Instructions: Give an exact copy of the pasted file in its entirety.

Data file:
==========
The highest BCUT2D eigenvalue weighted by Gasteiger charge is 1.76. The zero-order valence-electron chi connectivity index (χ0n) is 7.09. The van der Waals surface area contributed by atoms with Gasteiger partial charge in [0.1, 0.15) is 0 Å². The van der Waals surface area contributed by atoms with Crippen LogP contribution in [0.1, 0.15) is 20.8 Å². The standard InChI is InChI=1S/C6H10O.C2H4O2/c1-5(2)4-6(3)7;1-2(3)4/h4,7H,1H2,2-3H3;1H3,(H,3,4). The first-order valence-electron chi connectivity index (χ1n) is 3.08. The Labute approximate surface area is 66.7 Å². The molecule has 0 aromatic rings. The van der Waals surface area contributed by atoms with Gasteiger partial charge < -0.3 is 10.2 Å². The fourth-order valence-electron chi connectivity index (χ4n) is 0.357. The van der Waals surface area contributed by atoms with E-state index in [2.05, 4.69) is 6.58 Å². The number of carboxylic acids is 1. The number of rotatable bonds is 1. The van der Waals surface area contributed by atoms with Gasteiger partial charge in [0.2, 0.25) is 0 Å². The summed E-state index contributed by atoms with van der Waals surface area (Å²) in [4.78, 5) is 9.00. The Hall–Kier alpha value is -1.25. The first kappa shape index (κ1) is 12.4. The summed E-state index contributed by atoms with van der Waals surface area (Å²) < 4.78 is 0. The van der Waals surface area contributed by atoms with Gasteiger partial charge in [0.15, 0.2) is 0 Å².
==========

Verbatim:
The highest BCUT2D eigenvalue weighted by Gasteiger charge is 1.76. The zero-order valence-electron chi connectivity index (χ0n) is 7.09. The van der Waals surface area contributed by atoms with Gasteiger partial charge in [0.1, 0.15) is 0 Å². The van der Waals surface area contributed by atoms with Crippen LogP contribution in [0.1, 0.15) is 20.8 Å². The standard InChI is InChI=1S/C6H10O.C2H4O2/c1-5(2)4-6(3)7;1-2(3)4/h4,7H,1H2,2-3H3;1H3,(H,3,4). The first-order valence-electron chi connectivity index (χ1n) is 3.08. The Labute approximate surface area is 66.7 Å². The molecule has 0 aromatic rings. The van der Waals surface area contributed by atoms with Gasteiger partial charge < -0.3 is 10.2 Å². The fourth-order valence-electron chi connectivity index (χ4n) is 0.357. The van der Waals surface area contributed by atoms with E-state index in [2.05, 4.69) is 6.58 Å². The number of carboxylic acids is 1. The number of rotatable bonds is 1. The van der Waals surface area contributed by atoms with Gasteiger partial charge in [0.2, 0.25) is 0 Å². The summed E-state index contributed by atoms with van der Waals surface area (Å²) in [4.78, 5) is 9.00. The Hall–Kier alpha value is -1.25. The first kappa shape index (κ1) is 12.4. The summed E-state index contributed by atoms with van der Waals surface area (Å²) < 4.78 is 0. The van der Waals surface area contributed by atoms with Gasteiger partial charge in [0.15, 0.2) is 0 Å².